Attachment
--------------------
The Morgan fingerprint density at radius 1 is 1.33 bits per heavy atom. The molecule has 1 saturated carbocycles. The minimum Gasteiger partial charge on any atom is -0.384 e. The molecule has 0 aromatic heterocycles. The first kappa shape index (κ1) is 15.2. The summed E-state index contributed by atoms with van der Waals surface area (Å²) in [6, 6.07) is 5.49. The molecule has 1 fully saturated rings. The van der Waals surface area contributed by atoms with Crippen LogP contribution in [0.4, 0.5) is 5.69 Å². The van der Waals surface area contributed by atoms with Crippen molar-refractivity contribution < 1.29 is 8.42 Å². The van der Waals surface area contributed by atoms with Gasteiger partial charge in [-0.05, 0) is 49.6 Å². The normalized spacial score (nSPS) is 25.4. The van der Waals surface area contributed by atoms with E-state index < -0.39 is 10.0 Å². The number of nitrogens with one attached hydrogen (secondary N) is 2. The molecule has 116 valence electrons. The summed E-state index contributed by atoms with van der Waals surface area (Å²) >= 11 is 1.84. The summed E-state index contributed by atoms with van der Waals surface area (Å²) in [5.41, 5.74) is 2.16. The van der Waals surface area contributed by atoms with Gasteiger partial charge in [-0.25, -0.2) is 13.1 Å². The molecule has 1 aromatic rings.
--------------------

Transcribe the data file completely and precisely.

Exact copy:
The Morgan fingerprint density at radius 1 is 1.33 bits per heavy atom. The molecule has 1 saturated carbocycles. The minimum Gasteiger partial charge on any atom is -0.384 e. The molecule has 0 aromatic heterocycles. The first kappa shape index (κ1) is 15.2. The summed E-state index contributed by atoms with van der Waals surface area (Å²) in [6, 6.07) is 5.49. The molecule has 1 fully saturated rings. The van der Waals surface area contributed by atoms with Crippen LogP contribution in [0.4, 0.5) is 5.69 Å². The van der Waals surface area contributed by atoms with Crippen molar-refractivity contribution < 1.29 is 8.42 Å². The van der Waals surface area contributed by atoms with Gasteiger partial charge in [-0.05, 0) is 49.6 Å². The normalized spacial score (nSPS) is 25.4. The van der Waals surface area contributed by atoms with E-state index < -0.39 is 10.0 Å². The number of nitrogens with one attached hydrogen (secondary N) is 2. The molecule has 116 valence electrons. The summed E-state index contributed by atoms with van der Waals surface area (Å²) >= 11 is 1.84. The summed E-state index contributed by atoms with van der Waals surface area (Å²) in [5.41, 5.74) is 2.16. The van der Waals surface area contributed by atoms with Gasteiger partial charge in [-0.25, -0.2) is 13.1 Å². The molecule has 1 aromatic rings.